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PRICE OF AMBASSADORSHIP


PRICE OF AMBASSADORSHIP

Jaspal was  made ambassador. Do you know what price he paid for it? 


Finally it were the Sikh masses themselves who rejected terrorisrn to restore peace in the trouble torn Punjab and thus won the country's battle .Right from the 'Freedom Struggle to Kashmir crisis of 1947, wars of 1962, 1965 and 1971 their patriotic role was exemplary one . Notwithstanding this the ruling parties in Delhi have always suspected the Sikhs and supported and patronized such individuals and institutions which calculatedly harmed Sikhism and its concepts.lt is for this reason that many so called 'saints' and 'deras' supported by the Congress are flourishing. May we ask what is the credibility of Jathedar Rachhpal Singh the self styled president of Akali Dal  Master Tara Singh or for that matter late Dr. Gopal Singh who was always blessed with one or the other coveted assignment. B.S.Goraya suspects here that it is continuation of this dubious Policy that one Dr. Jaspal Singh who has written a book to distort a basic Sikh concept is appointed as ambassador to Mosambique. 

He is a Ph.D. scholar. A lecturer by profession. Member of Delhi Sikh Gurdwara Management Committee for a long time now 3 times Secretary of DSGMC, son of a very humble Preacher who migrated from POK Kashmir- The Delhi Sikhs know him as a crusader for justice. He became fully active after the 1984 riots and became   known for very provocative speeches. Several cases of sedition were registered against him and he went to jail several times. He then writes a book to distort a Sikh concept. All cases against him withdrawn. Besides he begins to operate a big bank account which even humbles big businessmen. He was presented a brand new Maruti and today has a new Esteem.


Jaspal has allegedly played with Sikh tenets, on many occassions. First of all he published a book in Punjabi-'Raj da Sikh Sankalap'. Then he allegedly played a dubious role in the demolition of some structures at Majnu ka Tilla gurudwara. He also participated in the Vishav Sikh Sammetan at Amritsar. Whether or not the public could understand his allegedly anti sikh moves he went on unabated. Before we talk about the 'book that he wrote it is pertinent to mention here that lndia is a democratic ' republic and every community or group has a right to vote and form a government through democratic means. lf Sikhs aspire to do it there can be no harm Provided the means are legal and democratic. lt is by now an established fact that in Sikhism  religion and politic are inseparably intermixed. It is a fact Sikhs during their morning ahd evening Prayers make loud cries  ‘Karega Khalsa, Aki Rahe Na Koi,"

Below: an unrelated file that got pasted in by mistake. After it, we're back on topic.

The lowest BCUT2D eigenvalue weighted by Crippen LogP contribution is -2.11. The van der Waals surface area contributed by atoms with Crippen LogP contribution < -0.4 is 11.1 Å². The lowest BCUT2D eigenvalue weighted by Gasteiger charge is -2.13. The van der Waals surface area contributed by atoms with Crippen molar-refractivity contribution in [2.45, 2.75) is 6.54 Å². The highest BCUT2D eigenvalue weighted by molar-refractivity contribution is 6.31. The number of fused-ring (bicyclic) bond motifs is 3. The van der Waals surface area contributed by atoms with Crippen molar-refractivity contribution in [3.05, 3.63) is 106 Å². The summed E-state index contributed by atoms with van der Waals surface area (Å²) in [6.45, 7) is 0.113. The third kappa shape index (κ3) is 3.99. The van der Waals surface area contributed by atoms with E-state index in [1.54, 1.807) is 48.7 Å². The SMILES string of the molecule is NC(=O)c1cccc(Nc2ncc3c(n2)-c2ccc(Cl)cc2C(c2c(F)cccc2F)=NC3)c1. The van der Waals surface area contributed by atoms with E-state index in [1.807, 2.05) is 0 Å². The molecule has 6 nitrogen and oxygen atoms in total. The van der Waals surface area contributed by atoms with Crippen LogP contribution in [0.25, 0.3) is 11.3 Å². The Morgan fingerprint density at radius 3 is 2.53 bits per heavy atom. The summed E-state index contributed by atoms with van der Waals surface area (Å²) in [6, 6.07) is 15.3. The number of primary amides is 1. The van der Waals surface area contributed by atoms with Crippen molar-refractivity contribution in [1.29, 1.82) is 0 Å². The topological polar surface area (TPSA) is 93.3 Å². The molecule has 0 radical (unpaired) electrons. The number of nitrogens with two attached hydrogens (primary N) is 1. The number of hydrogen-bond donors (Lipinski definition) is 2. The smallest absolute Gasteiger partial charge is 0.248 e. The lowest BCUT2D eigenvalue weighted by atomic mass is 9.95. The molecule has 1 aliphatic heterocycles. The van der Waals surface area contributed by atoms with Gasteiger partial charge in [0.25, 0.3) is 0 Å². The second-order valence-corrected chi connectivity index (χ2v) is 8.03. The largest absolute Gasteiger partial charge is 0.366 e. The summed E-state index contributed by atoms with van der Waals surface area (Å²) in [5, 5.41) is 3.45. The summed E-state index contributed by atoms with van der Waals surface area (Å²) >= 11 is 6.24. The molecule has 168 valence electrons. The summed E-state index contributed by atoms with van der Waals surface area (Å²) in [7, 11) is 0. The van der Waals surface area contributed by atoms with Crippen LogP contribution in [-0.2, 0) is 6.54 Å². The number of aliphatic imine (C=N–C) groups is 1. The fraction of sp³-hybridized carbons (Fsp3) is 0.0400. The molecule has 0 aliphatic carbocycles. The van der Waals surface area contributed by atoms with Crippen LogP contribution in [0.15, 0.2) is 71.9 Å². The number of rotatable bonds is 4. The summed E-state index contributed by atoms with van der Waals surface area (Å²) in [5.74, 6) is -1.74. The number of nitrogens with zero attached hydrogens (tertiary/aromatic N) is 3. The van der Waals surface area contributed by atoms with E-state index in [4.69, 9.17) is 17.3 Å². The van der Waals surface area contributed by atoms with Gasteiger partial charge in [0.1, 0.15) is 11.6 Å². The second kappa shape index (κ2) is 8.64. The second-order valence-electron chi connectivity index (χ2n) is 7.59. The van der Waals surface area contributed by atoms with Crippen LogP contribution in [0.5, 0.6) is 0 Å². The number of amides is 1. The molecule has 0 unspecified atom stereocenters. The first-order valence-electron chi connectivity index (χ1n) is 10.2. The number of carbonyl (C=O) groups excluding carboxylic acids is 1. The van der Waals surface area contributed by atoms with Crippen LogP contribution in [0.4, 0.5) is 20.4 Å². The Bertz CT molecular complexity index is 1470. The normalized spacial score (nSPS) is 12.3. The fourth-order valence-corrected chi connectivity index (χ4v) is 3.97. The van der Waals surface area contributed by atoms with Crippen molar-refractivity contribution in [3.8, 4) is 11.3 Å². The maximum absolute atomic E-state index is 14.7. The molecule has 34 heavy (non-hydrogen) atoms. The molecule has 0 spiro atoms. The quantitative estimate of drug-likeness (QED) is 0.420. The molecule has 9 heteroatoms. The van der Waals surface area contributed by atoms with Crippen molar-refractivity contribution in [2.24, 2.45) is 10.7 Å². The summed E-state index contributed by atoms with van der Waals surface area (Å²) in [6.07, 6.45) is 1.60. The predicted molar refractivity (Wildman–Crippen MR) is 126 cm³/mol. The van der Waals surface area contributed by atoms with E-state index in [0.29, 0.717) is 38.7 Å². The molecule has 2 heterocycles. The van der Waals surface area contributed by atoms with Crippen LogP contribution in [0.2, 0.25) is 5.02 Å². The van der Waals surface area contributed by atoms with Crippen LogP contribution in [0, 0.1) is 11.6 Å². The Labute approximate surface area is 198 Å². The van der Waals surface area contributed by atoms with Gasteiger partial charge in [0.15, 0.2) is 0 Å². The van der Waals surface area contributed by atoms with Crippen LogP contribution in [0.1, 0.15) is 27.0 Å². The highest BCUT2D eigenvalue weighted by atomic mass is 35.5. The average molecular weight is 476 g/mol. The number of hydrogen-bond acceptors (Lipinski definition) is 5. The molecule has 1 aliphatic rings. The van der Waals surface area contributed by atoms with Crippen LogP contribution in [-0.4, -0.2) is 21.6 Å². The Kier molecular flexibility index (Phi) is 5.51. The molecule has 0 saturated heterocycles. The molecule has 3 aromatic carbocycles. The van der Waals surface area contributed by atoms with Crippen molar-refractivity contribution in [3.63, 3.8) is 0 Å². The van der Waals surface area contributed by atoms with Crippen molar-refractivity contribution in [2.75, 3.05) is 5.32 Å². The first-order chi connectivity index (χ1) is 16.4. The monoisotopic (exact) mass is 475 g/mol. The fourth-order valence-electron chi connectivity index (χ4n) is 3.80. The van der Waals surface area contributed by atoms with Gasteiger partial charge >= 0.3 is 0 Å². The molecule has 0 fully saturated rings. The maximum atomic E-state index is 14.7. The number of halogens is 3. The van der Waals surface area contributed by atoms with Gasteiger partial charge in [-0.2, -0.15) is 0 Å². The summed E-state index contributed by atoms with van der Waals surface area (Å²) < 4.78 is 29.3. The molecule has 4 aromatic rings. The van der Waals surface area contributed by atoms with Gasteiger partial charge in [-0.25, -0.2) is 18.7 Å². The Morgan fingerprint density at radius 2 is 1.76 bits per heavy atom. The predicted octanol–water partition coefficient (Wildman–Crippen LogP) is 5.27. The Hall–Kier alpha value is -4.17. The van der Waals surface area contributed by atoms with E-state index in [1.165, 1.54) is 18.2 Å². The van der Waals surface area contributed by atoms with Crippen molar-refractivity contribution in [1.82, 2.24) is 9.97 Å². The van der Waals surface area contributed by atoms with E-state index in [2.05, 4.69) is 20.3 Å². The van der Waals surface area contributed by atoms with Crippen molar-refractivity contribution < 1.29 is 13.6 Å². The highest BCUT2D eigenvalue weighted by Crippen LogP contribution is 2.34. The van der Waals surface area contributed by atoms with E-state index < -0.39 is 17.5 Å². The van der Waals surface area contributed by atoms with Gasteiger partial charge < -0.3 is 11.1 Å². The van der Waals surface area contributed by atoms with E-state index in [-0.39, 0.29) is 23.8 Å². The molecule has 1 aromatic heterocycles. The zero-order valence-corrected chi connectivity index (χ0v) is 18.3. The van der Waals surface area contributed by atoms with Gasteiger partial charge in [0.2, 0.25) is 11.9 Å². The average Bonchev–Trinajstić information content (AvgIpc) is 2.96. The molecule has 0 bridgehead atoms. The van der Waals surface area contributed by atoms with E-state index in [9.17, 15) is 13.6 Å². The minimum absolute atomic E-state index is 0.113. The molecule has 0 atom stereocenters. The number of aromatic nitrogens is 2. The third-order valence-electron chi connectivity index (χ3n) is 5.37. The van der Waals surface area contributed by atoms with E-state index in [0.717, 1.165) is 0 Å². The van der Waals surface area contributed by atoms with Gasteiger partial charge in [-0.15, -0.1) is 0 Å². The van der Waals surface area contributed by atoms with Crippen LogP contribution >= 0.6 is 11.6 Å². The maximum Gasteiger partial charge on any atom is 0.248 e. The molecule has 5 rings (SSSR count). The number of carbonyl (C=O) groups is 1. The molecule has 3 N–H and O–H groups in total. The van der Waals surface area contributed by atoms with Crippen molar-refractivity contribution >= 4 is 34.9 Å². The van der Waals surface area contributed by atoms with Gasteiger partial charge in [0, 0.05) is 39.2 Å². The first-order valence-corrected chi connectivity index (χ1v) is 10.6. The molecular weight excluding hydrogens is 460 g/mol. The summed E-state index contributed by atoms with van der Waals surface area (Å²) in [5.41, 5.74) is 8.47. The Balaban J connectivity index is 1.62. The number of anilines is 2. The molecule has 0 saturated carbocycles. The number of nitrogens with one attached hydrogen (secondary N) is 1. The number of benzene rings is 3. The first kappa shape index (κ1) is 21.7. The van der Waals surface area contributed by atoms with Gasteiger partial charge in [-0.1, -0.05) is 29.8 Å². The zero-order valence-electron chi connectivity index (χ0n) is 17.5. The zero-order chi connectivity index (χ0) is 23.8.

History is witness that even Guru Nanak was Put behind the 'bars by Emperor Babar for his utterances which had Political overtones. Complaints against the ll and lll Nanak were also investigated by Hamayu and Akbar. The V Nanak was martyred by Emperor Jahangir. The Vl raised armies fought and won battles. The Vll was also summoned by Emperor Aurangzeb while the Vlll Nanak died at Delhi during his days of hearing in the Mughal court and Gurudwara Bangla Sahib commemorates his death in Delhi.
The Ninth Nanak was martyred in Delhi while the 10th fought many battles and whole of his family was eliminated and he also died of a stabbing at the hands of a Pathan -hireling of Suba Sarhind Wazir Khan and the assassin’s mother was also honoured by the Emperor. Before the Xth Nanak breathed his last he bestowed the Sikhs of a rule. Contemporary literature makes the mention of such a blessing. Be it the Kavi Senapati's Sri Gur Sobha (1711 AD), Sahib Singh's Sau Sakhi (1734 AD), Gur Bilas-Kuir Singh Kalal (1751), Basanwali-nama-Kesar Singh Chhiber (1769), Rahitnamas: as many as 21 each ascribed to Guru Gobind Singh written in the first half of eighteenth century) and the later Sikh sources numbering again about 20 almost all revolve around this basic concept of polity in Sikhism.
ln his motivated work which lacked objectivity 'Raj da' Sankalap,, Jaspal claims that his work is based on the Sikh holy granths and other Sikh sources historic scriptures. He considers Guru Granth Sahib, Warran- Bhai Gurdas and Dasam Granth as primary sources and rest of the above mentioned scriptures as secondary sources and before proceeding gives a long list of his sources and painstakingly picks up such references only which suit his motivated line of thinking.
Surprisingly no where not even once Jaspal makes any mention of the couplet 'Raj Karega Khalsa', the major Rahitnamas of Khalsa Panth including the ones by Bhai Nandlal, Bhai Parhlad Singh Sau Sakhi and their reproduction in the later sources tike the Gur Bilas by Kuir Singh Kalal and Panth Prakash   Giani Gian Singh. He fails to take cognizance of a full chapter on the Code of Conduct for the Sikh rule and state enshrined in the Prem Sumarg by a Sikh devotee written in 1765 AD where the devotee claims that this was in accordance with the wishes of the Xth Guru. As a matter of fact there is no such Sikh scripture which does not mention the concept of some sort of Sikh rule.
Jaspal arbitrarily 'chooses references in support of his claim and writes that there is no such thing as the Sikh rule in the holy Sikh scriptures and ignores references which hamper his thesis. Thus he deliberately avoids context in which a particular line or couplet was composed. Since the concept of rule is directly linked with the basic principles of Sikhism, Jaspal fails to take cognizence of that.